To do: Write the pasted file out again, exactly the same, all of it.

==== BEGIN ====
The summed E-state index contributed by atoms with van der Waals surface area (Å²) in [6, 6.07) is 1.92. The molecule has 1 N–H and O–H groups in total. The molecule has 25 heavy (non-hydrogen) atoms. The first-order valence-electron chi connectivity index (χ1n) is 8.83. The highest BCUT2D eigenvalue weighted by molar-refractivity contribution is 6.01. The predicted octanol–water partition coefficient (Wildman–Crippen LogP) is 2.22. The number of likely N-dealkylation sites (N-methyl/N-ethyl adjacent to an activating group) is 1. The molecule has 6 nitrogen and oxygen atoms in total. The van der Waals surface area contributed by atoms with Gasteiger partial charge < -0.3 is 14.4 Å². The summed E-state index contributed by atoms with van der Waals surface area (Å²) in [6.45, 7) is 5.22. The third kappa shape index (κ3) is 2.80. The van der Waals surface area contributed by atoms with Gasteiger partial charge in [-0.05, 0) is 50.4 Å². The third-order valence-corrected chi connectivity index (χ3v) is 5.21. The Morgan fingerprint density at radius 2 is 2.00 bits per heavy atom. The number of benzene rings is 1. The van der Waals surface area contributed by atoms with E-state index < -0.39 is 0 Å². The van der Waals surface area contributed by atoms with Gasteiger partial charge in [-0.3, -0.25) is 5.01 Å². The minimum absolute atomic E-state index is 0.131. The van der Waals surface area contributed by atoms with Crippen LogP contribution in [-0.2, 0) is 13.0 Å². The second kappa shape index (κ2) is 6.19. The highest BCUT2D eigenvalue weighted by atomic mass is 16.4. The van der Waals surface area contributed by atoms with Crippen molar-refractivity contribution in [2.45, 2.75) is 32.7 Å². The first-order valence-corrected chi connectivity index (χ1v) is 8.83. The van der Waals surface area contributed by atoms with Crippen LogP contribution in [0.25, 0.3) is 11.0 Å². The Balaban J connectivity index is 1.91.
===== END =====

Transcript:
The summed E-state index contributed by atoms with van der Waals surface area (Å²) in [6, 6.07) is 1.92. The molecule has 1 N–H and O–H groups in total. The molecule has 25 heavy (non-hydrogen) atoms. The first-order valence-electron chi connectivity index (χ1n) is 8.83. The highest BCUT2D eigenvalue weighted by molar-refractivity contribution is 6.01. The predicted octanol–water partition coefficient (Wildman–Crippen LogP) is 2.22. The number of likely N-dealkylation sites (N-methyl/N-ethyl adjacent to an activating group) is 1. The molecule has 6 nitrogen and oxygen atoms in total. The van der Waals surface area contributed by atoms with Gasteiger partial charge < -0.3 is 14.4 Å². The summed E-state index contributed by atoms with van der Waals surface area (Å²) in [6.45, 7) is 5.22. The third kappa shape index (κ3) is 2.80. The van der Waals surface area contributed by atoms with Gasteiger partial charge in [-0.05, 0) is 50.4 Å². The third-order valence-corrected chi connectivity index (χ3v) is 5.21. The Morgan fingerprint density at radius 2 is 2.00 bits per heavy atom. The number of benzene rings is 1. The van der Waals surface area contributed by atoms with E-state index < -0.39 is 0 Å². The van der Waals surface area contributed by atoms with Gasteiger partial charge in [-0.3, -0.25) is 5.01 Å². The minimum absolute atomic E-state index is 0.131. The van der Waals surface area contributed by atoms with Crippen LogP contribution in [-0.2, 0) is 13.0 Å². The second kappa shape index (κ2) is 6.19. The highest BCUT2D eigenvalue weighted by atomic mass is 16.4. The van der Waals surface area contributed by atoms with Crippen molar-refractivity contribution in [2.45, 2.75) is 32.7 Å². The first-order valence-corrected chi connectivity index (χ1v) is 8.83. The van der Waals surface area contributed by atoms with Crippen LogP contribution in [0.25, 0.3) is 11.0 Å². The Balaban J connectivity index is 1.91.